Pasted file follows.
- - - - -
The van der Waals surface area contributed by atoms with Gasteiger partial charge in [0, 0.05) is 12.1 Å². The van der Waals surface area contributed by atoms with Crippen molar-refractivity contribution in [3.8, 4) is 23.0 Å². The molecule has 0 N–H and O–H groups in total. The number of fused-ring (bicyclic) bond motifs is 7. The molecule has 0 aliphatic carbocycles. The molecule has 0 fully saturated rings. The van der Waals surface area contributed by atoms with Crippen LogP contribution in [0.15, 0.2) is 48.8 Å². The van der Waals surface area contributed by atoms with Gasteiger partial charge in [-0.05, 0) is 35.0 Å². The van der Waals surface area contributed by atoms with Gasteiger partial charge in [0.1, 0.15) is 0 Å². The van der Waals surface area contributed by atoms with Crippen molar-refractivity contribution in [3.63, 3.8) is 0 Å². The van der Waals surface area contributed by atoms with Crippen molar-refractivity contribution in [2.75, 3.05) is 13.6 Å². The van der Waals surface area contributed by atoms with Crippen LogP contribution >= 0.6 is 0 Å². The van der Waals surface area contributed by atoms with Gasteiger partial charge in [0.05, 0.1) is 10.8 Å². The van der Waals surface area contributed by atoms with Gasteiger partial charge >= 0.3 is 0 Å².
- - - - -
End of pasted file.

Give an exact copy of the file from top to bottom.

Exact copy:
The van der Waals surface area contributed by atoms with Gasteiger partial charge in [0, 0.05) is 12.1 Å². The van der Waals surface area contributed by atoms with Crippen molar-refractivity contribution in [3.8, 4) is 23.0 Å². The molecule has 0 N–H and O–H groups in total. The number of fused-ring (bicyclic) bond motifs is 7. The molecule has 0 aliphatic carbocycles. The molecule has 0 fully saturated rings. The van der Waals surface area contributed by atoms with Crippen LogP contribution in [0.15, 0.2) is 48.8 Å². The van der Waals surface area contributed by atoms with Gasteiger partial charge in [-0.05, 0) is 35.0 Å². The van der Waals surface area contributed by atoms with Gasteiger partial charge in [0.1, 0.15) is 0 Å². The van der Waals surface area contributed by atoms with Crippen molar-refractivity contribution in [3.63, 3.8) is 0 Å². The van der Waals surface area contributed by atoms with Crippen molar-refractivity contribution in [2.75, 3.05) is 13.6 Å². The van der Waals surface area contributed by atoms with Crippen LogP contribution >= 0.6 is 0 Å². The van der Waals surface area contributed by atoms with Gasteiger partial charge in [0.05, 0.1) is 10.8 Å². The van der Waals surface area contributed by atoms with Gasteiger partial charge >= 0.3 is 0 Å².